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Discussion Starter #1
Well friends, the day is here. Each year a local residential care facility (nursing home, for those who are nearly old enough to join one) hosts a Christmas crafts fair, where the handiwork of the residents is displayed and sold on large tables erected throughout the building. Each year, Mrs. Ten insists on touring the grounds, buying handfuls of cute little items priced from $0.10 to the lofty sum of $1.00. There's the popsicle-stick Santas and the acorn reindeers, the painstakingly knitted but functionally useless Christmas Tree potholders, the horridly bad but shockingly earnest watercolor and oil paintings (an exception to the $1.00 rule, in price if not in value), the beaded-styrofoam tree ornaments....you get the idea. Mrs. Ten will purchase a grocery shopping bag full of these crafts and after we get them home, she will exclaim over them for an hour or so until it's time to put them away in the bottom of the closet. That is the opportunity for me to retrieve the shopping bag full of the same crafts that we bought LAST year at the same venue and pitch it in the trash.

Perhaps you gather that this little excursion could strain my patience and my credulity. I've learned over the years that our yearly visit has very little to do with the items on display and everything to do with the social atmosphere at the setting. The residents are so glad to see thier visitors, and so proud to display the items that they've made. People speak to them, and they converse. If there is a spirit to the impending holidays, this is my notice to become aware.
 

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So sweet; enjoy your day...be sure to post about it. I'd love to go and donate; I'm a sucker for those things.  I have an attic full because I never say no.  Have fun...Maybe they'll have jewelry for the Mrs.
 

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We're back, and spent about $17.00 on worthless treasures. But the big gain was for Laurie, getting to speak with many of the residents, discussing the crafts and meeting folks that we remember from our last visits. This is such a huge deal for the people of the Home, and we had to insist that they not give us free stuff because we were buying "so much".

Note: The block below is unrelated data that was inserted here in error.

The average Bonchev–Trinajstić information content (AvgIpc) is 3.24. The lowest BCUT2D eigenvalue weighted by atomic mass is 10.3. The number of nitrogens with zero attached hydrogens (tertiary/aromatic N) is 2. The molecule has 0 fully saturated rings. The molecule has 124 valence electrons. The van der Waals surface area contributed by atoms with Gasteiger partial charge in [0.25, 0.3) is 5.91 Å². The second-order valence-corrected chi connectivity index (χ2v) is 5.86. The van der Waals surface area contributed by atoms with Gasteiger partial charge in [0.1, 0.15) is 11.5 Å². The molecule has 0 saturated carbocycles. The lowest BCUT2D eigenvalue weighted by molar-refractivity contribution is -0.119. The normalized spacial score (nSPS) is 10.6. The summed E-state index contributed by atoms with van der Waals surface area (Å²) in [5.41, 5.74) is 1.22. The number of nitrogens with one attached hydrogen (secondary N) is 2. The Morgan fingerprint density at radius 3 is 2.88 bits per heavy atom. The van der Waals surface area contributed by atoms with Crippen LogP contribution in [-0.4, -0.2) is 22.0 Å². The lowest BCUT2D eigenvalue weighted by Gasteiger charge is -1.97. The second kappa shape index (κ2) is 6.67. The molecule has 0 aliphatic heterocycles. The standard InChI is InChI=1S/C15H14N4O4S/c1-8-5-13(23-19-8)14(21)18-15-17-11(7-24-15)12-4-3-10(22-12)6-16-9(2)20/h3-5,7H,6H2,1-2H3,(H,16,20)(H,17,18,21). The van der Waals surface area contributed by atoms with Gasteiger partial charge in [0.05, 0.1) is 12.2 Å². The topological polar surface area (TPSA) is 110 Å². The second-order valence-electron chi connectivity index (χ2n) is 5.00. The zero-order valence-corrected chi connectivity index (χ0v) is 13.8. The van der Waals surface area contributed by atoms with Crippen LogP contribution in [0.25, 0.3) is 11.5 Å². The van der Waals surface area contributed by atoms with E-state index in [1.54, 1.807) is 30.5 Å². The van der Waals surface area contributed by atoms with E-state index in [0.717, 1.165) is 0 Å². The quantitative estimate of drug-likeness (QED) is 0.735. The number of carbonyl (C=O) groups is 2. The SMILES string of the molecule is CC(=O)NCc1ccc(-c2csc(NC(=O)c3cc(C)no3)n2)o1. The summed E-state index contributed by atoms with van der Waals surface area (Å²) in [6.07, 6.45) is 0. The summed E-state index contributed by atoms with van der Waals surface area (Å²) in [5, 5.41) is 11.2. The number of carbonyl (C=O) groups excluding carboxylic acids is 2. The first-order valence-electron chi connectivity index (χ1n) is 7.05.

Getting Mrs. Ten out and about is a logistical exercise. Every move, from dressing to transfering to vehicle parking and facility entrance must be examined and planned. So when we do get to go out together, it becomes a moment for the both of us. Visiting the home often puts me in a sentimental frame of mind; knowing that when I lose the ability to give care at home we could both wind up at such a place. So I gotta stay healthy as long as I can  :)
 

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Discussion Starter #6
Nah, no tinfoil hats. And I didn't wear mine out, either. It has an unsettling effect on the residents at the Home.
 

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You and the Mrs. had quite the lovely day; I'm sure you cheered up those folks.  You will stay healthy; (with us to keep you on your toes you can't miss.)  You and Mrs. sound like a truly wonderful couple.  You are lucky to have each other; once in a lifetime love is very special.  I married my very first boyfriend, I wasn't allowed to date until I was 16...met him the rest is history.  (Though my twin brother had to chaperon our first four dates; that's how it was done back then)
 
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